Since mid-November, the dollar is up about 18% vs. the yen, down 2% against the euro, and up 5% against Sterling. But against a broad basket of currencies, the dollar is still very close to its all-time lows.
This chart shows the inflation-adjusted, trade-weighted value of the dollar relative to two baskets of currencies, as calculated by the Fed, as of the end of January. Take your pick: these are arguably the best measures of the dollar's effective value vis-à-vis other currencies.
Although there has been a lot of currency volatility of late, particularly in regards to the value of the yen, the dollar remains very weak from a long-term historical perspective. It is at least encouraging that on the margin, the dollar has been eking out some gains. By the Fed's broadest measure, the dollar's purchasing power relative to other countries is up about 4% from its 2011 low. My take on this is that conditions in the U.S. (e.g., fiscal and monetary policy, economic growth) haven't turned out to be as bad as the market expected.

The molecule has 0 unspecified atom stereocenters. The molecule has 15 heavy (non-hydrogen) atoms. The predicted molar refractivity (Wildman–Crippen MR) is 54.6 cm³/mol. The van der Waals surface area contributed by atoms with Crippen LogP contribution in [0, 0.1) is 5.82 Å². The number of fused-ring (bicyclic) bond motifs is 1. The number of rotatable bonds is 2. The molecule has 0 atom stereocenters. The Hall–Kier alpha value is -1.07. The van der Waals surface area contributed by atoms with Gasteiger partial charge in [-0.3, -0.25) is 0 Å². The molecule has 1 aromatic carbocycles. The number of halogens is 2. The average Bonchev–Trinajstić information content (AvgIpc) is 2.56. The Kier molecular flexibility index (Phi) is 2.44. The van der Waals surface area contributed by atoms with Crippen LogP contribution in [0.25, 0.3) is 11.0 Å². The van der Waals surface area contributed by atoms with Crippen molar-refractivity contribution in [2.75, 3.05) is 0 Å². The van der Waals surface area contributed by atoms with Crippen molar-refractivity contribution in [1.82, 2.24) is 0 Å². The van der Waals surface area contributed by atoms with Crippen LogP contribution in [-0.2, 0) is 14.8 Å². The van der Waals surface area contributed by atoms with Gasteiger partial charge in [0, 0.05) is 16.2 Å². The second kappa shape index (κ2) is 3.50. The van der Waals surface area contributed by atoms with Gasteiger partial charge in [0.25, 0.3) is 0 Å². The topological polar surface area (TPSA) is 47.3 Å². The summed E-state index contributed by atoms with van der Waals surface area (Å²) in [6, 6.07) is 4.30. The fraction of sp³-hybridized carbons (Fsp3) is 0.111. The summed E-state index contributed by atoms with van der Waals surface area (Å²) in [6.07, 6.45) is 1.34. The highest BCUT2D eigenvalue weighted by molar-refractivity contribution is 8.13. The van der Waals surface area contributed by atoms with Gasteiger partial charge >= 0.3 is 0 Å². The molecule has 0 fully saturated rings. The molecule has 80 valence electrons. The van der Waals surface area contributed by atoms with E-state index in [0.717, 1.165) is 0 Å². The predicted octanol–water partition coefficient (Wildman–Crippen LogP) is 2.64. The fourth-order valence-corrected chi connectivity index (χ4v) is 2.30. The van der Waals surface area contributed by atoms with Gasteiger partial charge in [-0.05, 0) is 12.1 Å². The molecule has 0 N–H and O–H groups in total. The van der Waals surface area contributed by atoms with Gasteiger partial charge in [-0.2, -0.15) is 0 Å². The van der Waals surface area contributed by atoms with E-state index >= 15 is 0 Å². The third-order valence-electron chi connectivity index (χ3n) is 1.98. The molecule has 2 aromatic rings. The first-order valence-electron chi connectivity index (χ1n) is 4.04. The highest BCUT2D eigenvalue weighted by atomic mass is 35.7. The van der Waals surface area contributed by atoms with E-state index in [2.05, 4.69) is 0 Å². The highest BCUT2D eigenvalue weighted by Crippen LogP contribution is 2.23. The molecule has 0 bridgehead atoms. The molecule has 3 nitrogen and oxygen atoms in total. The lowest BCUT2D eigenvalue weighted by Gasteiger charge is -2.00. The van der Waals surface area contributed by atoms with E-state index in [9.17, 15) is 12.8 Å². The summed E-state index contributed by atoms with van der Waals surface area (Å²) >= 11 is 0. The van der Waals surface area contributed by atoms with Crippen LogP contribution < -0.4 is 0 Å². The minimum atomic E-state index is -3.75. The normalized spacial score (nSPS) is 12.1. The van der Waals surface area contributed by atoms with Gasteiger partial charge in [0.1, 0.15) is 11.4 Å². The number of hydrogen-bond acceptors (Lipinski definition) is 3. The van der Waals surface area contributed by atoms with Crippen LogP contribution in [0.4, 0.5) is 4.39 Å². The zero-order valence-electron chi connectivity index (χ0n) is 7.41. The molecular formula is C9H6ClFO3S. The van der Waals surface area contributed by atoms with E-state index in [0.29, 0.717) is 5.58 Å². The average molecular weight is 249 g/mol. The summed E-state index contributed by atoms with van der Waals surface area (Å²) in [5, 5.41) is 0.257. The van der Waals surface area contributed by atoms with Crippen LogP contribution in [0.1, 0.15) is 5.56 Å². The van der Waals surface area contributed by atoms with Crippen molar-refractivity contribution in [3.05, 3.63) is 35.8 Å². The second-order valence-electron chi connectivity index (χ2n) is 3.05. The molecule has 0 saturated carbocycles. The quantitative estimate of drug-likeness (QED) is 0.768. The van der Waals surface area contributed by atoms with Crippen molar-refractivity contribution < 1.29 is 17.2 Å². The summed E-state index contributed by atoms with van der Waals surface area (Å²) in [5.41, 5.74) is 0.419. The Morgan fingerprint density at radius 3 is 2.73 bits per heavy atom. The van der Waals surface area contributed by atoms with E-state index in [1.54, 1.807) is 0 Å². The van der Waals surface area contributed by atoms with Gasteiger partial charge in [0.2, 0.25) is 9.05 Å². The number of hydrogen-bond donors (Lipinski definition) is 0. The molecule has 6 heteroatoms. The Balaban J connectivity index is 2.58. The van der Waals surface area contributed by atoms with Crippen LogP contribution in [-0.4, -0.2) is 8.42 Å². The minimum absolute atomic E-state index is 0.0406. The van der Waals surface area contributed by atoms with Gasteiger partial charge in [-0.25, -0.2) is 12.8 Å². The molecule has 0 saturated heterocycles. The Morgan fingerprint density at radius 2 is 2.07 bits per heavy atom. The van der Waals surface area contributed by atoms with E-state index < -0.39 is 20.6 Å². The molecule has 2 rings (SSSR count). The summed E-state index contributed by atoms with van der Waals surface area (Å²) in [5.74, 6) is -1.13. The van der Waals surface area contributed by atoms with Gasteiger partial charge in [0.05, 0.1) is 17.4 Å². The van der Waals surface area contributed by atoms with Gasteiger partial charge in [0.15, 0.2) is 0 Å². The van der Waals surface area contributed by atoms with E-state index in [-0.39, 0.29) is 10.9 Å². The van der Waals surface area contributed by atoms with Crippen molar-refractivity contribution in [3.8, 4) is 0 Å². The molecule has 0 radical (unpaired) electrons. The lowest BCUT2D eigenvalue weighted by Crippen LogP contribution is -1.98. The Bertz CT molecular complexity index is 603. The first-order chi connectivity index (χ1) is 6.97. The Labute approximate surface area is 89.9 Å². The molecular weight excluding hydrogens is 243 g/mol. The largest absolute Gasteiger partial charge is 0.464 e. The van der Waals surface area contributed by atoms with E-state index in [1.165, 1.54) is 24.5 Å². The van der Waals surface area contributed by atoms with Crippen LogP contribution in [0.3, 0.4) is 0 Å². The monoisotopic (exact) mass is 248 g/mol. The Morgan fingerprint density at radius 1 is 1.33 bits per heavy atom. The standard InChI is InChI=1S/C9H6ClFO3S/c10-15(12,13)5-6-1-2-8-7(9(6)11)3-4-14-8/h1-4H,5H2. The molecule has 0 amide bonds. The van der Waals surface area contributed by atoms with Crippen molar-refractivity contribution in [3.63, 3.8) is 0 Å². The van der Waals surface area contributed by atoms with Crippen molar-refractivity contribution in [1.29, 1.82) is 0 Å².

Once again, I think this is evidence not of increasing optimism, but declining pessimism. The dollar is still very weak, and that is a sign that there is lots of bad news still priced into the dollar.
From an investor's perspective, this argues against taking on significant exposure to non-dollar currencies, unless you are very bearish on the prospects for the U.S. economy. Foreign currencies on average are very expensive at today's levels.